by Christy Bieber | Dec. 14, 2019
Could having a budget help you keep your holiday spending in check? Let's look at the numbers.
The holiday season has become a time of spending. And for millions of Americans, this spending occurs without a budget in place.
While it may seem Grinchy to set a limit on holiday spending, the unfortunate reality is that far too many people spend far too much and end up in debt that lingers into the New Year and beyond.
Overspending to make the season magical doesn't help anyone and can actually hurt you in the long run. And with data showing that those who have a budget tend to spend less than the average, sitting down and setting yourself some spending limits simply makes a whole lot of sense.
According to recent research from YouGov, around 43% of U.S. adults have a holiday budget -- which means the majority don't. Among those who do, the average planned spend is $708.03.
While a holiday bill topping $700 may seem expensive at first glance, it's less than the average American is likely to spend this season. In fact, according to the National Retail Federation's survey, average spending among all Americans for 2019 is projected at $1,047.83. This is more than $300 higher than the planned spending of those who have a budget.
Having a holiday budget that limits your spending doesn't necessarily mean not being as generous or not enjoying the holiday season as much.
Instead, making a spending plan means you can be smarter about what you do with your hard-earned money and ensures you allocate it in a way that will bring you the most joy.
Making a budget also allows you to spend without worry since you'll know exactly how much you can spend. Hopefully, you also have a plan to cover your spending without incurring credit card debt that will linger long after the holidays are over.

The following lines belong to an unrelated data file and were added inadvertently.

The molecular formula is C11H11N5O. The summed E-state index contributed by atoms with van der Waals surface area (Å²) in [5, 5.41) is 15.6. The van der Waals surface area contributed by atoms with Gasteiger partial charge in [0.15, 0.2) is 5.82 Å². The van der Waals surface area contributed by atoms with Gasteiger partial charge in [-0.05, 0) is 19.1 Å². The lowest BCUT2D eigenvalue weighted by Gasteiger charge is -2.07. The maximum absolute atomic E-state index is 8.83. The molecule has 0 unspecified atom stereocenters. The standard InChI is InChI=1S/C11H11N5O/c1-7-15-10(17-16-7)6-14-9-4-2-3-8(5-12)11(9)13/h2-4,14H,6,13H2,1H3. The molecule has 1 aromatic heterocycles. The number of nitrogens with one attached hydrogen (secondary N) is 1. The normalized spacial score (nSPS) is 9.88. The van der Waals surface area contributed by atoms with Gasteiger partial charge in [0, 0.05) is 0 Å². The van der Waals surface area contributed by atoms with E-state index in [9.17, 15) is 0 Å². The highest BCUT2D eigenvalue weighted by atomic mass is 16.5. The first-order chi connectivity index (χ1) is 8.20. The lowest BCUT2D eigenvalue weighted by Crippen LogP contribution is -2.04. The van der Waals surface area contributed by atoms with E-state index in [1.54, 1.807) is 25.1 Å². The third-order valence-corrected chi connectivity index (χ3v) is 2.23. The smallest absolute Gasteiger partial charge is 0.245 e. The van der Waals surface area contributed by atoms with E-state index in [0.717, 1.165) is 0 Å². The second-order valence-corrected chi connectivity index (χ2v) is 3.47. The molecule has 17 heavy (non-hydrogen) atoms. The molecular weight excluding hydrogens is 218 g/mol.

If you've never made a holiday budget, getting started can seem daunting. But the process is actually easier than it seems.
Start by figuring out how much you have available to spend. Ideally, this will be money you have set aside for the holidays or otherwise available as spare cash so you don't have to borrow. If you have nothing saved, your budget should be as small as possible and should be limited to an amount you can pay off within a short period of time.
Once you have your spending limit, make a list of everything you need to do with your money, starting with the essentials such as paying for a plane ticket to see loved ones. Then, divide up the funds you have, assigning specific amounts to each purpose. You can allocate some of your cash to travel, some to dining out and special events, and the rest to gifts.
Keep this written budget with you when you go shopping for presents or book your flights and stick to the limits you've set. If you find you can't afford something you need -- such as a much-anticipated gift for your kids -- then try to rework your budget elsewhere so you don't overspend.
Spending without limits doesn't make the holidays any better. In fact, the financial pressure that can result from unfettered spending and holiday debt can make the season very stressful. To avoid this and make sure you're enjoying the festive season in a responsible way, join the 43% of Americans who have pre-set spending plans.
Hopefully, you'll be able to spend a little less once you have a budget in place so you can keep your finances on track while still enjoying all that the holidays have to offer.
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